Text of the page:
A Little Health... Ticks!

With summer in full force, people are headed to the mountains to hike, fish, camp, climb, etc.  It is important while you are out enjoying nature’s beauty to be mindful of certain dangers no matter how small.  Even as small as a tick.

Ticks are arthropods, like spiders, and have over 800 species worldwide.  Ticks are the leading carriers of diseases to humans in the United States and are second only to mosquitoes worldwide.  There are two main families of ticks, hard ticks and soft ticks.  Hard ticks have a hard plate and feed for hours to days.  Disease transmission occurs near the end of the meal.  Soft ticks have more rounded bodies and feed for less than an hour.  Disease transmission can occur within the first minute after the bite.  Their bites tend to be more painful.  The most common diseases transmitted by ticks include Lyme Disease and Rocky Mountain Spotted Fever.
How can you prevent tick bites?
  • Avoid grassy areas and shrubs.
  • Avoid tick season completely by staying away from the outdoors from April to September (not likely going to happen).
  • Wear light-colored clothing so ticks can easily be seen.
  • Tuck pants into boots or socks (sure to be a fantastic fashion statement)
  • Apply insect repellant specifically designed to repel ticks. 
  • Promptly check for ticks after spending time outdoors.
  • Make sure to treat pets with flea and tick repellants.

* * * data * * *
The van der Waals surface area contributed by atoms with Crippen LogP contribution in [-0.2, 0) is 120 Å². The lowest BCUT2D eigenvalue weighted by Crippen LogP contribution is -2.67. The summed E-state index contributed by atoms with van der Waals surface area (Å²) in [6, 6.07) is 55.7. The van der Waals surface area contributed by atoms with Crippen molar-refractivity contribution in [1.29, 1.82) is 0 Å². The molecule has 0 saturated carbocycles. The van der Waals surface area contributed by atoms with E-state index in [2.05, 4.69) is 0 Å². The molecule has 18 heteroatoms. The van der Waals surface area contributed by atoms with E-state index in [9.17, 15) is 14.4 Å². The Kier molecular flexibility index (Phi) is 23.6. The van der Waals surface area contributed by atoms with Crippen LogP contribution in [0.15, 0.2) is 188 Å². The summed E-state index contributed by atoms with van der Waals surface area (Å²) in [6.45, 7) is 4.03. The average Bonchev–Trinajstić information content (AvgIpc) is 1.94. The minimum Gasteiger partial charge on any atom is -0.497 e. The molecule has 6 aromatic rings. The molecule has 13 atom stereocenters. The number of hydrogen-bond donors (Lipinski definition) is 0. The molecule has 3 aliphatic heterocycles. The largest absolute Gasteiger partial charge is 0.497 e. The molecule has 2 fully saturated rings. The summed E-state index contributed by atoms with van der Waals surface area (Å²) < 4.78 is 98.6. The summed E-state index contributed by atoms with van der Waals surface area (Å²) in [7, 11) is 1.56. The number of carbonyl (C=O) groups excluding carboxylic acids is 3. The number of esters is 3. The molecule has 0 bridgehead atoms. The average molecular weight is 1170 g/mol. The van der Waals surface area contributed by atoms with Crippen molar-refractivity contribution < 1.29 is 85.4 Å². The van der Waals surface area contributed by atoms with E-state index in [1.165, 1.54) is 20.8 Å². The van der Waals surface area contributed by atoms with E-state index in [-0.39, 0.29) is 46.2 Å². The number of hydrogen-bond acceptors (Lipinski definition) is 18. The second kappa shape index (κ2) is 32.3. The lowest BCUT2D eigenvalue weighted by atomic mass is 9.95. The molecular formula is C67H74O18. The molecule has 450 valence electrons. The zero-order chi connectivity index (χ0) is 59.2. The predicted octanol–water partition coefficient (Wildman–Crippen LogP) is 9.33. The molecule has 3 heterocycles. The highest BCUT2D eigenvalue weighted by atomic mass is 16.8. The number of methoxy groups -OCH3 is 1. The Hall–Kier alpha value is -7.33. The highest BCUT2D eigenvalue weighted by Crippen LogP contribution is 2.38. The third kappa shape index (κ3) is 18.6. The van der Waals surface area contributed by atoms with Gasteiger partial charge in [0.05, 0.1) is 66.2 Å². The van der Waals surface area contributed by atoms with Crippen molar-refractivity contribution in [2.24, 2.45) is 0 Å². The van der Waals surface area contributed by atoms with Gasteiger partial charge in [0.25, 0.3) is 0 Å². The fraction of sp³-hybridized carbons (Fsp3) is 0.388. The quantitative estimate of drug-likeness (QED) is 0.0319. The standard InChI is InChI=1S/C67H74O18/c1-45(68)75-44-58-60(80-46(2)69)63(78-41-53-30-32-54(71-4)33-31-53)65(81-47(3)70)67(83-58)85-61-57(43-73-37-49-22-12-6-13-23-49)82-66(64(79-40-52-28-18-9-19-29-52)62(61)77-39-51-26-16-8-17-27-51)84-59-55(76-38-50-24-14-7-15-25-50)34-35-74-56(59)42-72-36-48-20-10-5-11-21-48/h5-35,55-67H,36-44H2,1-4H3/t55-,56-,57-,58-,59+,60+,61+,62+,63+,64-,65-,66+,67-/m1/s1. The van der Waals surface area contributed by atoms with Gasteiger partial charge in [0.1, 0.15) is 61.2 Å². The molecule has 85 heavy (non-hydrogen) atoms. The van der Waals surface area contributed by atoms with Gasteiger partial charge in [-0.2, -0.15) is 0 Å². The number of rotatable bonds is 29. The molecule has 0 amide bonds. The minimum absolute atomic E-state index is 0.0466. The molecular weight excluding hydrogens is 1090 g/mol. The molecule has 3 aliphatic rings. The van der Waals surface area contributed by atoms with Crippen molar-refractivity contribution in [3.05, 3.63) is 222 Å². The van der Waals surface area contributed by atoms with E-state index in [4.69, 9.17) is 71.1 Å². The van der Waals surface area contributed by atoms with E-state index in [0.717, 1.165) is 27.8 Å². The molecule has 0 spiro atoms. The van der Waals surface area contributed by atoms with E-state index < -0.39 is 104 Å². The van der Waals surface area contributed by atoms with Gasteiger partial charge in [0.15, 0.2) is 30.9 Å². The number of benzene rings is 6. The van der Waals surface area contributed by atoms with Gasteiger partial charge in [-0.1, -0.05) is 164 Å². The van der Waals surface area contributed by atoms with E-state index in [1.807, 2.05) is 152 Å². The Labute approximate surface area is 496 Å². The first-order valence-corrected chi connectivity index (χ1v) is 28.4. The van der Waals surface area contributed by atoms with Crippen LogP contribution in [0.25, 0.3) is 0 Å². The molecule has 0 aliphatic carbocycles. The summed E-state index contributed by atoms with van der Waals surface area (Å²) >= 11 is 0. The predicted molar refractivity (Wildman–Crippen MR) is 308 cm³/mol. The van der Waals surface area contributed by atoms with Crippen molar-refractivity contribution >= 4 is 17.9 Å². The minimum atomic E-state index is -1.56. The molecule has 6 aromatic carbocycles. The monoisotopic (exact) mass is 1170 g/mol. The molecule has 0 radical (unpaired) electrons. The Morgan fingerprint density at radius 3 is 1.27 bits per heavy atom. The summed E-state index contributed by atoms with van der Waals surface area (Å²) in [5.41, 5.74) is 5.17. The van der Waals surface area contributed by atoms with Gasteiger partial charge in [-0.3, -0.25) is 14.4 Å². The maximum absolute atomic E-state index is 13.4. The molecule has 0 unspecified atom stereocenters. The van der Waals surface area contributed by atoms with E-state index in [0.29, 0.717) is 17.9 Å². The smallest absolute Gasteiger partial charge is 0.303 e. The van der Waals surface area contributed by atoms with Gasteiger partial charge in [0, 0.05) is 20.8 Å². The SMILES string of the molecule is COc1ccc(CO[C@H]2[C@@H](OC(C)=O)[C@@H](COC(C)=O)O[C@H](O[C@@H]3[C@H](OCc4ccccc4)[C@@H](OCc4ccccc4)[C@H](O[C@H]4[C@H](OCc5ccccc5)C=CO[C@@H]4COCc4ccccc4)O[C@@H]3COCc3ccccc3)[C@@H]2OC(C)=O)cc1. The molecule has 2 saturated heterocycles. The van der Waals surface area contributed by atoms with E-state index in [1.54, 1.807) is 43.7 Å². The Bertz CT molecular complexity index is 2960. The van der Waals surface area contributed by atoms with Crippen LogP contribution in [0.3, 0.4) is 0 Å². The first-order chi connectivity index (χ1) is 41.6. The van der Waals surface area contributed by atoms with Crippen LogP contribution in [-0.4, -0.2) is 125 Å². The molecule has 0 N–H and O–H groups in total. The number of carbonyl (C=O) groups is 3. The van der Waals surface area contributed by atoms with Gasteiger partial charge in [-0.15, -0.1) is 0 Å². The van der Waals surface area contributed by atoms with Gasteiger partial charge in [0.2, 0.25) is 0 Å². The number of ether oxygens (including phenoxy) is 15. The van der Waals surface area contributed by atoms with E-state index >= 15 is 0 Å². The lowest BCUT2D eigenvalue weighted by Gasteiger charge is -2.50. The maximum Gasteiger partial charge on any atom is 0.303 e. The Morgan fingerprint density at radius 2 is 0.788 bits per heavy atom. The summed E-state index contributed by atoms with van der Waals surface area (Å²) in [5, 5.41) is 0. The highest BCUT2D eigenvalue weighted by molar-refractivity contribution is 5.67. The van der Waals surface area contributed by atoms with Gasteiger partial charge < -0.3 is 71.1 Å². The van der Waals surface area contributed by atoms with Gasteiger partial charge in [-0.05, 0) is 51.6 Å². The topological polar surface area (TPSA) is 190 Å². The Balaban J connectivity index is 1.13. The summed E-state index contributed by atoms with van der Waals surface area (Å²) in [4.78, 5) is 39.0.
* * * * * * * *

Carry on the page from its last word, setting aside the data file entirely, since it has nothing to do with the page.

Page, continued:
So, how will you know if a tick has bitten you?  You may see the tick.  However, often times you won’t see the tick at all.  Other things you may notice include itching, redness or burning at the site.  If disease transmission occurred, you will develop symptoms within a couple of days to weeks, which includes symptoms similar to the flu. 

Now, what should you do if a tick has bitten you?  If the tick is visible, you will want to attempt to remove it.  Long standing tradition has taught us to attempt to suffocate the tick using Vaseline, toothpaste, or other occlusive agent.  This can still be used with caution, because disease can still be transmitted while you are waiting for the tick to burrow out.  If you feel confident to do so, you may attempt to remove the tick with tweezers.  Using the tweezers, carefully flip the tick onto it’s back.  The key is then to grasp the tick as close to the skin as possible and apply gentle pressure until it comes free.  Avoid twisting and turning, as this could result in the head and mouthparts breaking off and remaining in your skin.  Once removed, flush it down a toilet, because crushing it could release disease.  When in doubt of your abilities to remove it carefully, seek a health care professionals help.  And, it is a good idea to consult a health care professional to discuss any treatment that may be needed.

So, what’s the good news?  The good news is most tick bites are probably harmless and won’t cause any problems.  But it is always better to be safe than sorry.


Buddy Rooster said...

I've always heard that once you remove a tick from your skin, you should stick it in a ziploc bag and save it. Then, should you get sick, you can have the tick tested for disease.

Jen said...

Buddy, I've never heard that. It wouldn't hurt to save it, but the test to check for disease can just as easily be run on a blood sample from you.


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